Date

2017

Document Type

Thesis

Degree

Master of Science

Department

Mechanical Engineering

First Adviser

Hart, Terry J.

Abstract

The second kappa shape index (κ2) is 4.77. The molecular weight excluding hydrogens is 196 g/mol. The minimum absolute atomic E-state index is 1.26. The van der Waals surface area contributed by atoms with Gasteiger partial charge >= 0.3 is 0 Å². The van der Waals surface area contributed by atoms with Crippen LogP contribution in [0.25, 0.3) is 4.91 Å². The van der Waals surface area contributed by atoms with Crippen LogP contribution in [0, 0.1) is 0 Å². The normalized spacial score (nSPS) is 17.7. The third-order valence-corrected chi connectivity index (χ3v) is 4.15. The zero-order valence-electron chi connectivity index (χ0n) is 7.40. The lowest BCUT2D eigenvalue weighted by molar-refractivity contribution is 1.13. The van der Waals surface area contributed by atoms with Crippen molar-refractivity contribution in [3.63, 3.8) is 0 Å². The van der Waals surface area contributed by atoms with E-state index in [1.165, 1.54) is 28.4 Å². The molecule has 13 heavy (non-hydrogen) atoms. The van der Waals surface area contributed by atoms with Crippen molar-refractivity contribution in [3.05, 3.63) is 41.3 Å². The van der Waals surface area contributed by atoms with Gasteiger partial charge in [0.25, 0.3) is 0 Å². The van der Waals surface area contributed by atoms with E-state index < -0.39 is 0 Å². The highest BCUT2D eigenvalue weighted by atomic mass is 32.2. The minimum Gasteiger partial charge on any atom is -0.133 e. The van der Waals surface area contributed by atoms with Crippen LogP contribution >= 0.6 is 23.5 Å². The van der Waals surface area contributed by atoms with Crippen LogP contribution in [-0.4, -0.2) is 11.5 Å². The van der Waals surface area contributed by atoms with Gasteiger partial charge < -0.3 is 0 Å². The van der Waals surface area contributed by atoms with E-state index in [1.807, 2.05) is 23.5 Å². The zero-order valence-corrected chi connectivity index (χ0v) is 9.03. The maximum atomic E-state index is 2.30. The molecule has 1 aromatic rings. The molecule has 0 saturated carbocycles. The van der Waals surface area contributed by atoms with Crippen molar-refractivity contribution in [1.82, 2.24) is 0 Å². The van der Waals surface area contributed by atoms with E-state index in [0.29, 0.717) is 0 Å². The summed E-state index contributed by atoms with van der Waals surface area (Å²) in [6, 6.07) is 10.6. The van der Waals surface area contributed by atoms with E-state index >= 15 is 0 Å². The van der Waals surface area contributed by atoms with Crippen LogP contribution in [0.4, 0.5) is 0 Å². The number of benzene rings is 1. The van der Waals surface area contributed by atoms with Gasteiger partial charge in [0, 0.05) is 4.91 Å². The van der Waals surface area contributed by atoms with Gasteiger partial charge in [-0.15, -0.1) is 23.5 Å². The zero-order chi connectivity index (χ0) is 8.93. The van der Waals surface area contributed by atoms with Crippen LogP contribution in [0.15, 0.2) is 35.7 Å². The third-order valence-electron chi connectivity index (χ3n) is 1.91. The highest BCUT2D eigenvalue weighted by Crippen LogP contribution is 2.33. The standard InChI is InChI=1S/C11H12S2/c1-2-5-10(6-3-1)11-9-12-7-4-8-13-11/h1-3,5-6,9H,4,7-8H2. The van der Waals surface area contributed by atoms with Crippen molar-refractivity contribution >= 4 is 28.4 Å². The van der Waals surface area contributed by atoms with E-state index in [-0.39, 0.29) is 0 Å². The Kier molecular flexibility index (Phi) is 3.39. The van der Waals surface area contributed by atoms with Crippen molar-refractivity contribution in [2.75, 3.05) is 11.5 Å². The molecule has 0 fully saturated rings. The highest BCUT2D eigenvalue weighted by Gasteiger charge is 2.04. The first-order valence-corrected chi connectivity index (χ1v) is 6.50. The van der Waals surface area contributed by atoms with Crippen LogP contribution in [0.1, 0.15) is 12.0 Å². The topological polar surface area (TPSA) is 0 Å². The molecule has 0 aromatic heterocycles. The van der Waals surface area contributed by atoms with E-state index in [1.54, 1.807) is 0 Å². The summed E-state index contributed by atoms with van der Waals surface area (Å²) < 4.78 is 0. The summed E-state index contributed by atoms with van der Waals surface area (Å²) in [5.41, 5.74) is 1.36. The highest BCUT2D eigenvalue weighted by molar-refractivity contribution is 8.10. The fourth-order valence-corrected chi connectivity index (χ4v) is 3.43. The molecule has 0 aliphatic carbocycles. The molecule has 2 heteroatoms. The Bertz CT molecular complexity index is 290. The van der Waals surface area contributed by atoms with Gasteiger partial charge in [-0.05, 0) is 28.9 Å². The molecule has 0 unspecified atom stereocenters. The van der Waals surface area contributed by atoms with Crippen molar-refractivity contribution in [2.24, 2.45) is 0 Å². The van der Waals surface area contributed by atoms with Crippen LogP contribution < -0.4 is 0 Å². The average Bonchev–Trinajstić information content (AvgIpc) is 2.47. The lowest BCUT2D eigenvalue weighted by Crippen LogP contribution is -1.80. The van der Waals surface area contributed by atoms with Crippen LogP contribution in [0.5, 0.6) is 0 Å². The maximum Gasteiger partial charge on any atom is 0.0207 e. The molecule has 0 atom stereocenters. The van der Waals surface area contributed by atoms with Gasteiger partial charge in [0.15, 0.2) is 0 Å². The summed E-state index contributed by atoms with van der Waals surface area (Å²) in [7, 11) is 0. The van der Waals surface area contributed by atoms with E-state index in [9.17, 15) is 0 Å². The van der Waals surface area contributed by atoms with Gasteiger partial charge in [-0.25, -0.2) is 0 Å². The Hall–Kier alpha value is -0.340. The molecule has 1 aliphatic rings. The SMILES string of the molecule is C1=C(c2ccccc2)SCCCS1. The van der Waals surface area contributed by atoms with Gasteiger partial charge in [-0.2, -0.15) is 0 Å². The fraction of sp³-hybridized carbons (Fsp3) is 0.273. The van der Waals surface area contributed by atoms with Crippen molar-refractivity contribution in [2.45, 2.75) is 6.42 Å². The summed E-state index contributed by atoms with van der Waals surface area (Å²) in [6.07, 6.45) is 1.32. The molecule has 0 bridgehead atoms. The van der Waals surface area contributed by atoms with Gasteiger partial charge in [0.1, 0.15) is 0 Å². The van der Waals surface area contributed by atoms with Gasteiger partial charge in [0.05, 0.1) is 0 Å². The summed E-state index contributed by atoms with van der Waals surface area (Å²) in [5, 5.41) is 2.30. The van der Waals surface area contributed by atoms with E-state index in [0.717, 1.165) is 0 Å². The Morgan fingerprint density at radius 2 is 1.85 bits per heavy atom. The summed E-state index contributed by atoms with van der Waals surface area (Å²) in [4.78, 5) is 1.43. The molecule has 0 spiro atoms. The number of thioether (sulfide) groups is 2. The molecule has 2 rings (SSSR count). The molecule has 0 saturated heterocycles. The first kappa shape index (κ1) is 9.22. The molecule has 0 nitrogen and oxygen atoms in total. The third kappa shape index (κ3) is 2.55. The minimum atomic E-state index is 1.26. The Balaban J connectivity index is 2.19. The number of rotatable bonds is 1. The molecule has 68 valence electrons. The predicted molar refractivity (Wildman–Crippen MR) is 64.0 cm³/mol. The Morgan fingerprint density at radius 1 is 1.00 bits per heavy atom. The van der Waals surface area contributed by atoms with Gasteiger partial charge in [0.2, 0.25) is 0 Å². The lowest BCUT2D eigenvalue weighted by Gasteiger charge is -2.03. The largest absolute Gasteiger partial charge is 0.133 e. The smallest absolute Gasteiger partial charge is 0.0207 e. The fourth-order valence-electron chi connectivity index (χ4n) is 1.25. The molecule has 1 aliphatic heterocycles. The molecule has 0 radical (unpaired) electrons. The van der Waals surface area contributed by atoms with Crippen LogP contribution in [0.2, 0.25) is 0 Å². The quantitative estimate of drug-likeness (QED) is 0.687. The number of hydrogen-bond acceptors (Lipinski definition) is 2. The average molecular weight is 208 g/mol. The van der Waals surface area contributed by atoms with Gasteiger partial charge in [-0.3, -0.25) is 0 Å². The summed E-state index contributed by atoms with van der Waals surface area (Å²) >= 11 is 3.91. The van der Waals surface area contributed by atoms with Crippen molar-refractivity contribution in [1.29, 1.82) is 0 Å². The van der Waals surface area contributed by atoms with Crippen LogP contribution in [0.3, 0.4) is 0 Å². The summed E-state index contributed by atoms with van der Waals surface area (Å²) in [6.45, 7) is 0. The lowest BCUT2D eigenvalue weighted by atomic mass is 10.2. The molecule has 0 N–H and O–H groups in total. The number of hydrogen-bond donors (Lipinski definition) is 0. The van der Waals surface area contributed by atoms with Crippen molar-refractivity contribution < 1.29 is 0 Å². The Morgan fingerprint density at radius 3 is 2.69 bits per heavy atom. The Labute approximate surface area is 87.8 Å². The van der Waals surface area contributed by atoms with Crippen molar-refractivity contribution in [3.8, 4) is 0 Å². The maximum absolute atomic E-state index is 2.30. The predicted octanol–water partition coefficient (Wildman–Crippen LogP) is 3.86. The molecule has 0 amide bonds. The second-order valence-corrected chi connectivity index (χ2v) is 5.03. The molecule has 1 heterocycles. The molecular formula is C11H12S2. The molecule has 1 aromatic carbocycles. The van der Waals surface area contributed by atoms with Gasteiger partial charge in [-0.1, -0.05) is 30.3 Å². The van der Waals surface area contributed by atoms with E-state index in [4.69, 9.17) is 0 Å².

As the National Aeronautics and Space Administration (NASA) moves closer towards placing humans on Mars, prediction of the weather on the planet becomes more vital to ensure the safety of the astronauts. Currently on Mars NASA has land based weather stations on the rovers and a few satellites orbiting the planet that help to predict the weather. They also use Earth based telescopes to look at the Martian atmosphere similar to what an orbiting satellite would [1]. These resources provide information about what the weather is like on the surface and what the weather looks like from space but there is little information from inside the atmosphere. Having a device that can fly through the atmosphere and collect data would enable scientists to generate more accurate models of the weather on Mars.Another use for these devices could be to get aerial photographs of the planet, which could help to determine possible sites for future exploration. Also the Martian air could be collected and analyzed to determine its composition and whether there could be any airborne signs of life. The research presented in this thesis is a first step towards designing a device to fly on Mars and take weather data. A lifting type is selected and through test flights on Earth the design is modified until a workable platform for flight testing is achieved. Once it is determined, the design is scaled to be able to fly in the Martian atmosphere.

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